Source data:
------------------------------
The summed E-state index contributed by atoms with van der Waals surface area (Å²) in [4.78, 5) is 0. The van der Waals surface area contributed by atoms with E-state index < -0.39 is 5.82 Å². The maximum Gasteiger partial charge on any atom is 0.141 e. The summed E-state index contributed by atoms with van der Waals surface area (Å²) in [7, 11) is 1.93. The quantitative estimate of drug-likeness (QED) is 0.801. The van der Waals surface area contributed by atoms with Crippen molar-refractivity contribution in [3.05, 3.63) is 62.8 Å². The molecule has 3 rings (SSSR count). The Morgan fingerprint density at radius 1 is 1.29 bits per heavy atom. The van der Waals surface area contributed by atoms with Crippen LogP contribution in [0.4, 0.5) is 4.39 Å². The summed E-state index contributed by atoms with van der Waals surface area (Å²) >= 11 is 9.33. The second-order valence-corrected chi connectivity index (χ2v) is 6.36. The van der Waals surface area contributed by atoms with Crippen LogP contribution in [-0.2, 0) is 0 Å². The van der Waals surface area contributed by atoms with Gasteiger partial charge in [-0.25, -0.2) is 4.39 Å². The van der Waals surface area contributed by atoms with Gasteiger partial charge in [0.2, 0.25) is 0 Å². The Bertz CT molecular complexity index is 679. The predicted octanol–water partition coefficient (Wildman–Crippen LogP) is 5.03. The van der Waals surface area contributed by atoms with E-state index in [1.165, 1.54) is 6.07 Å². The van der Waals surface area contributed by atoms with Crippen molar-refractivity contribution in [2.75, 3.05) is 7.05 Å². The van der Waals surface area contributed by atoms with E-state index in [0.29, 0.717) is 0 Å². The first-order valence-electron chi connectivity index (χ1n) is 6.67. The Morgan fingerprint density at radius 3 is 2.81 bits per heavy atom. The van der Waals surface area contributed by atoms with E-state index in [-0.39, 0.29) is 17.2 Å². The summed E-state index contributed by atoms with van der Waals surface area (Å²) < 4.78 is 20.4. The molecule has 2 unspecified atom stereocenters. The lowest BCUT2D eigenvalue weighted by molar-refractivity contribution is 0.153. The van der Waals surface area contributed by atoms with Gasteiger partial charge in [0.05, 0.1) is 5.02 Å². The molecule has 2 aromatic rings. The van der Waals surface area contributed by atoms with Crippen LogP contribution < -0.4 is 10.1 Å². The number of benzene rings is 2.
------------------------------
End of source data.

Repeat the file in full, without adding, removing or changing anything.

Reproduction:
The summed E-state index contributed by atoms with van der Waals surface area (Å²) in [4.78, 5) is 0. The van der Waals surface area contributed by atoms with E-state index < -0.39 is 5.82 Å². The maximum Gasteiger partial charge on any atom is 0.141 e. The summed E-state index contributed by atoms with van der Waals surface area (Å²) in [7, 11) is 1.93. The quantitative estimate of drug-likeness (QED) is 0.801. The van der Waals surface area contributed by atoms with Crippen molar-refractivity contribution in [3.05, 3.63) is 62.8 Å². The molecule has 3 rings (SSSR count). The Morgan fingerprint density at radius 1 is 1.29 bits per heavy atom. The van der Waals surface area contributed by atoms with Crippen LogP contribution in [0.4, 0.5) is 4.39 Å². The summed E-state index contributed by atoms with van der Waals surface area (Å²) >= 11 is 9.33. The second-order valence-corrected chi connectivity index (χ2v) is 6.36. The van der Waals surface area contributed by atoms with Crippen LogP contribution in [-0.2, 0) is 0 Å². The van der Waals surface area contributed by atoms with Gasteiger partial charge in [-0.25, -0.2) is 4.39 Å². The van der Waals surface area contributed by atoms with Gasteiger partial charge in [0.2, 0.25) is 0 Å². The Bertz CT molecular complexity index is 679. The predicted octanol–water partition coefficient (Wildman–Crippen LogP) is 5.03. The van der Waals surface area contributed by atoms with E-state index in [1.165, 1.54) is 6.07 Å². The van der Waals surface area contributed by atoms with Crippen molar-refractivity contribution in [2.75, 3.05) is 7.05 Å². The van der Waals surface area contributed by atoms with E-state index in [0.29, 0.717) is 0 Å². The first-order valence-electron chi connectivity index (χ1n) is 6.67. The Morgan fingerprint density at radius 3 is 2.81 bits per heavy atom. The van der Waals surface area contributed by atoms with E-state index in [-0.39, 0.29) is 17.2 Å². The summed E-state index contributed by atoms with van der Waals surface area (Å²) < 4.78 is 20.4. The molecule has 2 unspecified atom stereocenters. The lowest BCUT2D eigenvalue weighted by molar-refractivity contribution is 0.153. The van der Waals surface area contributed by atoms with Gasteiger partial charge in [0.05, 0.1) is 5.02 Å². The molecule has 2 aromatic rings. The van der Waals surface area contributed by atoms with Crippen LogP contribution < -0.4 is 10.1 Å². The number of benzene rings is 2.